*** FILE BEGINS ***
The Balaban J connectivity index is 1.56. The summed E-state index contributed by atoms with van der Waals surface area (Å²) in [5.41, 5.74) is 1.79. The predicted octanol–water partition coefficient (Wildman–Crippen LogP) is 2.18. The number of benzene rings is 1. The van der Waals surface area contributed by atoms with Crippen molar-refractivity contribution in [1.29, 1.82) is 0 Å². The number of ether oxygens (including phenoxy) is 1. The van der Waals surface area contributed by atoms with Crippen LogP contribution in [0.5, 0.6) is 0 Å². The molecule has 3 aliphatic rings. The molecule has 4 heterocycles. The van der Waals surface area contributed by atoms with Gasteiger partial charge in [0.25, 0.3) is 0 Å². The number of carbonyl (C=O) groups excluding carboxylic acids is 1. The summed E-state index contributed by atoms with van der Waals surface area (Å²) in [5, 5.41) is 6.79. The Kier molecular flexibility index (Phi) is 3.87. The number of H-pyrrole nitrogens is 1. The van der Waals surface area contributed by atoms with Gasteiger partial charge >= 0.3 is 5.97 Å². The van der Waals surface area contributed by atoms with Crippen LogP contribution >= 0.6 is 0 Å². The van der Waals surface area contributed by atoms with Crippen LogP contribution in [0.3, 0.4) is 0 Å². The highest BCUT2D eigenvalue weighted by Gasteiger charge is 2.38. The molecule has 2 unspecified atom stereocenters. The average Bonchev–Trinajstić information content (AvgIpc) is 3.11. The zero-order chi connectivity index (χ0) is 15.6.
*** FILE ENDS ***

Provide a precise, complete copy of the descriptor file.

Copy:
The Balaban J connectivity index is 1.56. The summed E-state index contributed by atoms with van der Waals surface area (Å²) in [5.41, 5.74) is 1.79. The predicted octanol–water partition coefficient (Wildman–Crippen LogP) is 2.18. The number of benzene rings is 1. The van der Waals surface area contributed by atoms with Crippen molar-refractivity contribution in [1.29, 1.82) is 0 Å². The number of ether oxygens (including phenoxy) is 1. The van der Waals surface area contributed by atoms with Crippen LogP contribution in [0.5, 0.6) is 0 Å². The molecule has 3 aliphatic rings. The molecule has 4 heterocycles. The van der Waals surface area contributed by atoms with Gasteiger partial charge in [0.25, 0.3) is 0 Å². The number of carbonyl (C=O) groups excluding carboxylic acids is 1. The summed E-state index contributed by atoms with van der Waals surface area (Å²) in [5, 5.41) is 6.79. The Kier molecular flexibility index (Phi) is 3.87. The number of H-pyrrole nitrogens is 1. The van der Waals surface area contributed by atoms with Gasteiger partial charge >= 0.3 is 5.97 Å². The van der Waals surface area contributed by atoms with Crippen LogP contribution >= 0.6 is 0 Å². The van der Waals surface area contributed by atoms with Crippen LogP contribution in [0.3, 0.4) is 0 Å². The highest BCUT2D eigenvalue weighted by Gasteiger charge is 2.38. The molecule has 2 unspecified atom stereocenters. The average Bonchev–Trinajstić information content (AvgIpc) is 3.11. The zero-order chi connectivity index (χ0) is 15.6.